Will Obama’s Climate Policy Spur New Energy Technologies?

The impact of proposed carbon-emissions regulations on energy innovation could be small without direct R&D funding.

Improved technology is needed to replace fossil fuels.

This week, when President Obama announced his new plan to address climate change largely through new regulations on carbon dioxide emissions from power plants, he sang the praises of technological progress, arguing that in the past, regulations spurred innovation that in turn helped the economy (see “Obama Orders EPA to Regulate Power Plants in Wide-Ranging Climate Plan”).

Cumberland Fossil Plant
Climate control: Coal-fired power plants like this one in Tennessee may need new technology for capturing and storing carbon dioxide if they’re to keep operating under regulations President Obama pushed for this week.

But it’s not clear that regulations alone will prompt enough innovation to solve climate change. “If you’re going to do this regulatory effort, there has to be a parallel effort in the technology innovation process if you’re really going to maximize your ability to reach these goals,” says Henry Lee, director of the Environmental and Natural Resources Program at Harvard’s Kennedy School of Government. 

In any case, it is clear that the new plan represents a major scaling back in ambition since the beginning of the president’s first term—a change prompted by a struggling economy and a divided Congress. In the 2009 stimulus bill, the administration called for and got tens of billions of dollars to research and demonstrate new energy technology. But Obama’s 2014 budget asks for only a modest increase in R&D spending—and even that will have a difficult time making it through Congress. Further, the regulatory scheme he’s proposed for limiting carbon dioxide emissions from power plants is far smaller in scope than the economy-wide cap-and-trade legislation he once pursued.

Regulations, along with international treaties, have certainly had a powerful impact in the past, prompting a rapid phaseout of ozone-destroying CFCs, for example (see “Remembering the Montreal Protocol”). But addressing carbon dioxide emissions is a far larger, more difficult problem. And several factors will limit the scope of the carbon-emissions regulations Obama is pushing forward under the Clean Air Act. That in turn will limit how much innovation they prompt.

The process for developing regulations under the Clean Air Act could make it difficult to achieve large reductions in carbon dioxide levels. The specifics of the proposed regulations—including how much carbon emissions are to be reduced, by what means, and at what rate—will be determined through a series of proposals, comment periods, meetings with utilities and other stakeholders, and, no doubt, legal challenges. Altogether this process could weaken the regulations or even block them, and it will almost certainly delay their implementation until well after President Obama has left office, perhaps to be replaced by someone who doesn’t favor them.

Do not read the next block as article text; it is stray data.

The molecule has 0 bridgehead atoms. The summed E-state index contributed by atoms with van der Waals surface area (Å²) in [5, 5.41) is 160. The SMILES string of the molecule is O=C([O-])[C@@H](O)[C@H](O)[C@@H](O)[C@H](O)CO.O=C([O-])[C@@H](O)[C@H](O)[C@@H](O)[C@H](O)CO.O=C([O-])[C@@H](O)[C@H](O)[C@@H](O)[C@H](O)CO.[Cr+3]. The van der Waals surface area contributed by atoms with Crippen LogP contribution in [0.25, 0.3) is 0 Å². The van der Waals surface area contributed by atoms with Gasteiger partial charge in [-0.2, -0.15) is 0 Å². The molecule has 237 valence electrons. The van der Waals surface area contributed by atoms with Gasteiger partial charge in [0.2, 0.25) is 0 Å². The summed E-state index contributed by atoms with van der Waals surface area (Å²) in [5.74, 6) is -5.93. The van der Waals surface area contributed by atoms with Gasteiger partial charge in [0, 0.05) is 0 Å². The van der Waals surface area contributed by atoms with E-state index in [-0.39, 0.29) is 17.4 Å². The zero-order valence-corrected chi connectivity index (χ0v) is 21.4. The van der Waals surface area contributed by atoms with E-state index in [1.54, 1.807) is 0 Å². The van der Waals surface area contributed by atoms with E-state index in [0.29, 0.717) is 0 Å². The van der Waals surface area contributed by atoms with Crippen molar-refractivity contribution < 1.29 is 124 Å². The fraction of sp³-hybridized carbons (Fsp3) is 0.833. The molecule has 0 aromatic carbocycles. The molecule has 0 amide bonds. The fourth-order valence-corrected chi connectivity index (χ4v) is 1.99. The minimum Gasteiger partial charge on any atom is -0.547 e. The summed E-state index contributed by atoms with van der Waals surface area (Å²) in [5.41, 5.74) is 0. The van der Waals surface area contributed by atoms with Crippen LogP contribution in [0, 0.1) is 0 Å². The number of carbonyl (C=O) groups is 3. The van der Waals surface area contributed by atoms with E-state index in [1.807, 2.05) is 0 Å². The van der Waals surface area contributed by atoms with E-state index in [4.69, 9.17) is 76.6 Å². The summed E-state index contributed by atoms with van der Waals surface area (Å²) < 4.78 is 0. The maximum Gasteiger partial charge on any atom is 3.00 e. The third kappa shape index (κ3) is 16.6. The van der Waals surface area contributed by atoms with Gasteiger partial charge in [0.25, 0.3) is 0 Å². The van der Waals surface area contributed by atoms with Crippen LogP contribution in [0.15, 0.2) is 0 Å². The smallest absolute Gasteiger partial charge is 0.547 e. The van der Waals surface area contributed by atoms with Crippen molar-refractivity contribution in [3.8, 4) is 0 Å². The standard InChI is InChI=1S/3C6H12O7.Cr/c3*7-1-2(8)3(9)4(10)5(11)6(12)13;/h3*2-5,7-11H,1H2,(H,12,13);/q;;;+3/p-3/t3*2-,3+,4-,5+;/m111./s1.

“If I know that there is a market that the government is going to create for low-carbon options, and that that market is going to be sustainable, there’s thousands of different entrepreneurs who will find thousands of different options. But if I don’t think that demand is going to be there, if I think that demand is fairly fickle, that it depends on which party wins the 2016 election, I’m not going to put my money into this,” Lee says.

Lee thinks at least some utilities and suppliers will assume that some level of carbon-emissions regulation will be implemented. Yet even so, the tendency of the industry is to make modest changes, such as improving efficiency or switching from coal to natural gas, rather than to take a risk on new technologies. “One would have to expect very stringent emissions limits for there to be strong incentives to develop radical alternatives,” says Gregory Nemet, professor of public affairs and environmental studies at the University of Wisconsin at Madison.

Incremental changes could be fine for meeting near-term emissions goals in the United States, but they may not be enough to reduce emissions by 80 percent worldwide, as some scientists say we must do to avoid dangerous global warming. It may be necessary to develop new kinds of nuclear power plants, for example. Or to capture carbon dioxide from power plants and bury vast volumes of it underground (see “What Carbon Capture Can’t Do”).

Ultimately, it’s uncertain how the regulations will affect technology development. “I can’t guarantee that if you put the carbon-emissions regulations in place that this will have a huge effect of inducing or stimulating new power technologies,” Lee says. “It might. It will certainly have some effect. But how much? I don’t know.”

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